Miklos Rozsa: A Centennial Celebration
On April 18, 1907, composer Miklos Rozsa was born in Budapest, Hungary. Today, April 18, 2007, I celebrate the Centennial of the maestro's birth.
As readers may know, I have often featured Rozsa's music in my "Song of the Day" entries. But I officially kicked off the Centennial Celebration back in April 2006 with this entry. I concluded my tribute over the past week, beginning here and ending here (though, for sure, there will be many more Rozsa entries to come in my music diary).
Rozsa was not only the composer of nearly 100 film scores; he was also the composer of truly wonderful concert works. For those who have not explored the maestro's corpus, let me recommend a few links and books. First, readers should acquaint themselves with the work of the Miklos Rozsa Society, whose founder and director John Fitzpatrick has done a great job throughout the years, exploring and extending our appreciation of Rozsa's life and music.
Second, let me recommend two books and an article: The first book is Rozsa's own Double Life (New York, Wynwood Press, 1982; 1989), which is truly "a Spellbinding Autobiography of Success and Survival in the Golden Age of Hollywood." The book includes a foreword by Antal Dorati, and a preface by Andre Previn. It is out of print now, but can be found in many used book venues.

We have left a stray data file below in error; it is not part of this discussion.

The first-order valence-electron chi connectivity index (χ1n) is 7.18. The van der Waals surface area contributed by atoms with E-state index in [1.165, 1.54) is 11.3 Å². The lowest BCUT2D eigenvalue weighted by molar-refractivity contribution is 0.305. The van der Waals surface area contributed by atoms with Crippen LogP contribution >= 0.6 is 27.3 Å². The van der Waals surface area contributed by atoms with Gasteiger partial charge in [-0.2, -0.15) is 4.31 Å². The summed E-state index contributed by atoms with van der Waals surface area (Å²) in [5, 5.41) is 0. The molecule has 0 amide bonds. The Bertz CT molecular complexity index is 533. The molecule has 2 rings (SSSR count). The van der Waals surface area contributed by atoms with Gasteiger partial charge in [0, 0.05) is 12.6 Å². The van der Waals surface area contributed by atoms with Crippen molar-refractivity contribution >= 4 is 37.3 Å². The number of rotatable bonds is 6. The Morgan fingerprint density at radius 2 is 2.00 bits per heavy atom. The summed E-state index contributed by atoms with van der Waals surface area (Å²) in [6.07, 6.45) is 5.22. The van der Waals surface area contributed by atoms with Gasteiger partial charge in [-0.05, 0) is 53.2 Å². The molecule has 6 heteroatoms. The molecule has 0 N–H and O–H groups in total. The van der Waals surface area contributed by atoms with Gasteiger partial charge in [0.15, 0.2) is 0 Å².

The second book is Jeffrey Dane's new one: A Composer's Notes: Remembering Miklos Rozsa, which includes a foreword by Leonard Pennario. It is published by iUniverse (Lincoln, Nebraska: 2006).
And, of course, let me recommend that readers listen to Rozsa's soundtracks and concert works, which are available on CD.
Finally, let me remind readers that Turner Classic Movies begins a wonderful centennial tribute to the composer tonight, at 8 pm, Eastern time. The "special event" showcases four films that Rozsa scored. It starts with a showing of "The Killers" (1946), and continues with "Brute Force" (1947), "Ben-Hur" (1959), and "The Lost Weekend" (1945).
Rozsa was nominated 17 times for Oscars, and was a three-time winner. From his film noir scoring contributions to his scores for grand epics to his wonderful concert works, he remains, in my view, one of the finest composers of the twentieth century.